He moved slowly, talking first to a beautiful young Victoria, then to an elderly dowager Victoria. His expressions, his attitude a stone simulacrum of the Albert I - we--remembered. So familiar, so long unseen.

And yet. Seeing him so unscathed, I found that I myself have changed in ways that I had not anticipated in all of my deliberations and considerations. For I have put down the crown and passed anonymously by the Queen's soldiers - and if in so doing they are no longer bound to me, so too I am no longer bound to them. And watching my old lost love, there in that Victorian park, as I moved slowly to the margins of that crowned crowd and left, I found myself filled with new longings, for the hills where I was quarried, for rivers and roadsides. And the memory of angel song.

Apologia
Reposted from BT (19/10/05). After work, I used to wait for my bus at the station just opposite the Coroner's Court. It does have eagles.

31 Comments:

Blogger DuctapeFatwa said...

I remember this piece, it is a length of old velvet in my mind, what would the saddhus say of you? What great and noble deeds will you have done in previous incarnations to earn the gift of such an ancient, timeless pen? A length of old velvet, clinging to it still the gentle scent of sandalwood, if you lift it up, mystery, history, peeps from its folds, then retreat, faces come and go in its glimmer and shadow, its children are our dreams. How you honor us with this gift, dove. Get an agent. :)

5/16/2006 2:37 am  
Blogger Nanette said...

This is a lovely piece - my first time reading it. Or rather, my third or so time, but when you posted it, it was the first.

... I can just imagine a courtyard full of statues suddenly getting up and taking off in all directions... unfinished business, somewhere else to be, and who decided that where they were was the best place for them anyway?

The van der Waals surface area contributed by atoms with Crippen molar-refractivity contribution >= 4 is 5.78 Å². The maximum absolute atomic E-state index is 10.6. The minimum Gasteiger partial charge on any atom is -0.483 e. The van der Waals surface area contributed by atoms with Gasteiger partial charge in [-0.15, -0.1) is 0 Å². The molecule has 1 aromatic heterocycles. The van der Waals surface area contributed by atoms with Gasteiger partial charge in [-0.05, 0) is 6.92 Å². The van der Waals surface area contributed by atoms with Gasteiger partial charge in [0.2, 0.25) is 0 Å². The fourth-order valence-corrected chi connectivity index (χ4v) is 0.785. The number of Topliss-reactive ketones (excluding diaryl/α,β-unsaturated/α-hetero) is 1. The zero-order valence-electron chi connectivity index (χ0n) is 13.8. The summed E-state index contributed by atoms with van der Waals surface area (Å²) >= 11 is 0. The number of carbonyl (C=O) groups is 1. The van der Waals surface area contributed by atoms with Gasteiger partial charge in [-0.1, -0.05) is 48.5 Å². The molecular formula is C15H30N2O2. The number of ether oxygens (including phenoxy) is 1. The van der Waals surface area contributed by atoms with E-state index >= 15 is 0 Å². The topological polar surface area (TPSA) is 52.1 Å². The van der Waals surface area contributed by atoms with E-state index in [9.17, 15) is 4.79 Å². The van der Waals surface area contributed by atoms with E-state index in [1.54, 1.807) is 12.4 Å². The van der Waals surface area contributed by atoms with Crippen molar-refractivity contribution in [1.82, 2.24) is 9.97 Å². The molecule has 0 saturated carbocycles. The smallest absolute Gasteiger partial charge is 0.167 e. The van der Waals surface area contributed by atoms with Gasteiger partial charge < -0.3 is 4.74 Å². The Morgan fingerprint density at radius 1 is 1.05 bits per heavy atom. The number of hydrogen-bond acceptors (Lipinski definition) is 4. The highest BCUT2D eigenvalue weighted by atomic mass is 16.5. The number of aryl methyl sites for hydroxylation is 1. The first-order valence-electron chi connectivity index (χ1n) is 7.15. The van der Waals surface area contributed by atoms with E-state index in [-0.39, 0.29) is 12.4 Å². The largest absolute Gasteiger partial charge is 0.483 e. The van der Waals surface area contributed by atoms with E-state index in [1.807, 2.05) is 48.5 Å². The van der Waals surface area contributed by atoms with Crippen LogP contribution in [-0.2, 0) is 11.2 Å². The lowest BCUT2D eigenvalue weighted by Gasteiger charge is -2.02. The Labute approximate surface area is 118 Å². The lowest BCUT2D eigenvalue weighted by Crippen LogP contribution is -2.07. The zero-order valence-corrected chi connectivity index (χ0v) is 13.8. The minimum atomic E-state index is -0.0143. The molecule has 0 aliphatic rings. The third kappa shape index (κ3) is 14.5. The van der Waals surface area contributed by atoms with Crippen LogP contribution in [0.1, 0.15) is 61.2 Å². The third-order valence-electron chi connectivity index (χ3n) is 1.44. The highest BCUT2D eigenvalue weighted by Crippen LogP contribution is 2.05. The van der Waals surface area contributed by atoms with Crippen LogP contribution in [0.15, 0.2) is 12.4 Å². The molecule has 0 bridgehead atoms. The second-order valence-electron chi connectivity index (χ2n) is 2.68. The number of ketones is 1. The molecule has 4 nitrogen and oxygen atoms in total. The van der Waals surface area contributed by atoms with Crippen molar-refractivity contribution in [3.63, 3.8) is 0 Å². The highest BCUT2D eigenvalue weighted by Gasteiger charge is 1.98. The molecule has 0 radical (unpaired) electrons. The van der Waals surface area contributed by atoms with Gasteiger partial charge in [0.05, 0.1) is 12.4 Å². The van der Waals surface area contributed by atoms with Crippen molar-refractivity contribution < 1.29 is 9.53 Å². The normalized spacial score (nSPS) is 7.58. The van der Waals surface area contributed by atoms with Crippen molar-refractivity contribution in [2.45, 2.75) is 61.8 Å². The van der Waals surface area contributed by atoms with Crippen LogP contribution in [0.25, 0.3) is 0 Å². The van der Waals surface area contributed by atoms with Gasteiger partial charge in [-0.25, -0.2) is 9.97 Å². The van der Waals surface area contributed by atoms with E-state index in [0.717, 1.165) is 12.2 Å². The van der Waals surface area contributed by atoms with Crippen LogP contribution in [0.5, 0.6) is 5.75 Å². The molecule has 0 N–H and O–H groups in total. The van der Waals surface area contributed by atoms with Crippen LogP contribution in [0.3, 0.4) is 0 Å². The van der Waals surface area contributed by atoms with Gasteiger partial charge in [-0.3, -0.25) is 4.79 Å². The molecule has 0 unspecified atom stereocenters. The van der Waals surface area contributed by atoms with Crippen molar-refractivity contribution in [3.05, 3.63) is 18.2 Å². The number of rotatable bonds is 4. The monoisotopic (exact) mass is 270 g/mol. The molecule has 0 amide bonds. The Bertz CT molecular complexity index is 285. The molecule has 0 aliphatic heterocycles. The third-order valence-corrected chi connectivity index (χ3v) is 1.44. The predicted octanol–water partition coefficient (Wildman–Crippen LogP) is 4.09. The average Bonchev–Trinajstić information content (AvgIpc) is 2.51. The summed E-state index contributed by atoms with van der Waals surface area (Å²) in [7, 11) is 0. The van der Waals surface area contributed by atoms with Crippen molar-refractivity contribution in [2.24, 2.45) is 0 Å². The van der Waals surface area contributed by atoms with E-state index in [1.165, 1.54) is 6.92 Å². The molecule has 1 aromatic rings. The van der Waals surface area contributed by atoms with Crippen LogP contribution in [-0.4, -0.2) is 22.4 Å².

Of course one wonders just what it was that caused the "strange days of flesh and stone". What sort of event would precipitate this? Each on their appointed days, as well. Also, I wonder where the woman with the lion went?

I quite like your Victoria... I don't know an awful lot of the history of her and Albert, but the impression given of her not only being freed from her stone seat after a century, but also from other tethers to crown and Albert and from being the public Victoria... one wonders what else she finds on her way to quarries and rivers and angel song.

Thank goodness you had your bus stop there!

5/17/2006 5:54 am  
Blogger dove said...

Just wanted to say a quick hi to both of you. Feel like I've been being neglectful again, but I am actually writing. Or wrestling. Or something.

5/17/2006 8:02 pm  
Blogger Nanette said...

dove... go ahead and write! and wrestle!

Don't worry about us, there is still plenty here to occupy us. I'm anti "moving in Internet Time" so it bothers me not at all to have time to mull over things a bit.

I'm still working on finding all little pathways in (off of?) yon bonny road!

5/17/2006 9:36 pm  
Anonymous Anonymous said...

From poco:

Me too, Nanette, I am anti "moving in internet time" at least on this blog.
Tues/Wed/Thurs have been and will be frantically busy days for me, so I can't do much but read and post a couple of fly-by notes, if that.